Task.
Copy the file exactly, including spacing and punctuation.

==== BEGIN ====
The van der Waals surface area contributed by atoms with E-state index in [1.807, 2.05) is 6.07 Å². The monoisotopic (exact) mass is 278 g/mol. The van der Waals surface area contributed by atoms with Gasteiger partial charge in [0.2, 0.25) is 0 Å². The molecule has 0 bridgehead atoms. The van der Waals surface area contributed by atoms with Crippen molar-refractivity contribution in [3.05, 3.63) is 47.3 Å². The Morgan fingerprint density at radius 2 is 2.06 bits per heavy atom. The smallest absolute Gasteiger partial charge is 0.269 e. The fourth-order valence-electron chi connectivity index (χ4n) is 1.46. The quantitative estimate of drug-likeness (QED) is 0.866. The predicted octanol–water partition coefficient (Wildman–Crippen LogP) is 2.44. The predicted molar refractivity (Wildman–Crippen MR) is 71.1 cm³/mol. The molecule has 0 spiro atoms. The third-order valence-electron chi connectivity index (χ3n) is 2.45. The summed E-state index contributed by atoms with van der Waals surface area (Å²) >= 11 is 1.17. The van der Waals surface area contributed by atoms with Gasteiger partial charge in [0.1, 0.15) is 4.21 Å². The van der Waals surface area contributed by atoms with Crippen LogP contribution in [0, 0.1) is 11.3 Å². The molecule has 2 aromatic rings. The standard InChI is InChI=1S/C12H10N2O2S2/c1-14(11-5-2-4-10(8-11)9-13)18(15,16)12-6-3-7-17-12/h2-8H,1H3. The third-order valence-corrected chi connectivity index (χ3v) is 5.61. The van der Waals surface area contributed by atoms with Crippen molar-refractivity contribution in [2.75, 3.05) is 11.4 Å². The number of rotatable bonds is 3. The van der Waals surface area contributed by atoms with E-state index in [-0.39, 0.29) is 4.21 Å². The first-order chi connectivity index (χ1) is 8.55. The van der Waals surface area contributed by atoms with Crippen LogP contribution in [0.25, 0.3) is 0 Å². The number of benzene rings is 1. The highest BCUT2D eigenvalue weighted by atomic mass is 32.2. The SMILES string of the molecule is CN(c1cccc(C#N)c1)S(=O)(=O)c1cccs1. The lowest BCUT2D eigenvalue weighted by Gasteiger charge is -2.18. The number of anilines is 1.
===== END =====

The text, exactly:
The van der Waals surface area contributed by atoms with E-state index in [1.807, 2.05) is 6.07 Å². The monoisotopic (exact) mass is 278 g/mol. The van der Waals surface area contributed by atoms with Gasteiger partial charge in [0.2, 0.25) is 0 Å². The molecule has 0 bridgehead atoms. The van der Waals surface area contributed by atoms with Crippen molar-refractivity contribution in [3.05, 3.63) is 47.3 Å². The Morgan fingerprint density at radius 2 is 2.06 bits per heavy atom. The smallest absolute Gasteiger partial charge is 0.269 e. The fourth-order valence-electron chi connectivity index (χ4n) is 1.46. The quantitative estimate of drug-likeness (QED) is 0.866. The predicted octanol–water partition coefficient (Wildman–Crippen LogP) is 2.44. The predicted molar refractivity (Wildman–Crippen MR) is 71.1 cm³/mol. The molecule has 0 spiro atoms. The third-order valence-electron chi connectivity index (χ3n) is 2.45. The summed E-state index contributed by atoms with van der Waals surface area (Å²) >= 11 is 1.17. The van der Waals surface area contributed by atoms with Gasteiger partial charge in [0.1, 0.15) is 4.21 Å². The van der Waals surface area contributed by atoms with Crippen LogP contribution in [0, 0.1) is 11.3 Å². The molecule has 2 aromatic rings. The standard InChI is InChI=1S/C12H10N2O2S2/c1-14(11-5-2-4-10(8-11)9-13)18(15,16)12-6-3-7-17-12/h2-8H,1H3. The third-order valence-corrected chi connectivity index (χ3v) is 5.61. The van der Waals surface area contributed by atoms with Crippen molar-refractivity contribution in [2.75, 3.05) is 11.4 Å². The number of rotatable bonds is 3. The van der Waals surface area contributed by atoms with E-state index in [-0.39, 0.29) is 4.21 Å². The first-order chi connectivity index (χ1) is 8.55. The van der Waals surface area contributed by atoms with Crippen LogP contribution in [0.25, 0.3) is 0 Å². The number of benzene rings is 1. The highest BCUT2D eigenvalue weighted by atomic mass is 32.2. The SMILES string of the molecule is CN(c1cccc(C#N)c1)S(=O)(=O)c1cccs1. The lowest BCUT2D eigenvalue weighted by Gasteiger charge is -2.18. The number of anilines is 1.